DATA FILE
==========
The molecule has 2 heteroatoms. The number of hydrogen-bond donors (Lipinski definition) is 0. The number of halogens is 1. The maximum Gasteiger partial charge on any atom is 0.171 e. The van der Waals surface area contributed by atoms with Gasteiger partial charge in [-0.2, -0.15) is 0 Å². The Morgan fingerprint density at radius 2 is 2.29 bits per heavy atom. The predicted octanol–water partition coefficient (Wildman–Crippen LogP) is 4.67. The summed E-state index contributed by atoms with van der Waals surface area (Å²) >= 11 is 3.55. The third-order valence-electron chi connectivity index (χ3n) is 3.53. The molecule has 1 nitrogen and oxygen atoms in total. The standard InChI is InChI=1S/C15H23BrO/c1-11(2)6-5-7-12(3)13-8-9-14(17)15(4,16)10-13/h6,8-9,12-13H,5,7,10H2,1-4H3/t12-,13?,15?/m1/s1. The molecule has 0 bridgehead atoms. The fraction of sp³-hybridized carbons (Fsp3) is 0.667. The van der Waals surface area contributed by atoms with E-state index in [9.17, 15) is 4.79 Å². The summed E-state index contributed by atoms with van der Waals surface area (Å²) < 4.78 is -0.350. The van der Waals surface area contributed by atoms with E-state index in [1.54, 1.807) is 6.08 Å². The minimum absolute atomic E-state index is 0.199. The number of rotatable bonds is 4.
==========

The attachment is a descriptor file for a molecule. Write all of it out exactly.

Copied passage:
The molecule has 2 heteroatoms. The number of hydrogen-bond donors (Lipinski definition) is 0. The number of halogens is 1. The maximum Gasteiger partial charge on any atom is 0.171 e. The van der Waals surface area contributed by atoms with Gasteiger partial charge in [-0.2, -0.15) is 0 Å². The Morgan fingerprint density at radius 2 is 2.29 bits per heavy atom. The predicted octanol–water partition coefficient (Wildman–Crippen LogP) is 4.67. The summed E-state index contributed by atoms with van der Waals surface area (Å²) >= 11 is 3.55. The third-order valence-electron chi connectivity index (χ3n) is 3.53. The molecule has 1 nitrogen and oxygen atoms in total. The standard InChI is InChI=1S/C15H23BrO/c1-11(2)6-5-7-12(3)13-8-9-14(17)15(4,16)10-13/h6,8-9,12-13H,5,7,10H2,1-4H3/t12-,13?,15?/m1/s1. The molecule has 0 bridgehead atoms. The fraction of sp³-hybridized carbons (Fsp3) is 0.667. The van der Waals surface area contributed by atoms with E-state index in [9.17, 15) is 4.79 Å². The summed E-state index contributed by atoms with van der Waals surface area (Å²) < 4.78 is -0.350. The van der Waals surface area contributed by atoms with E-state index in [1.54, 1.807) is 6.08 Å². The minimum absolute atomic E-state index is 0.199. The number of rotatable bonds is 4.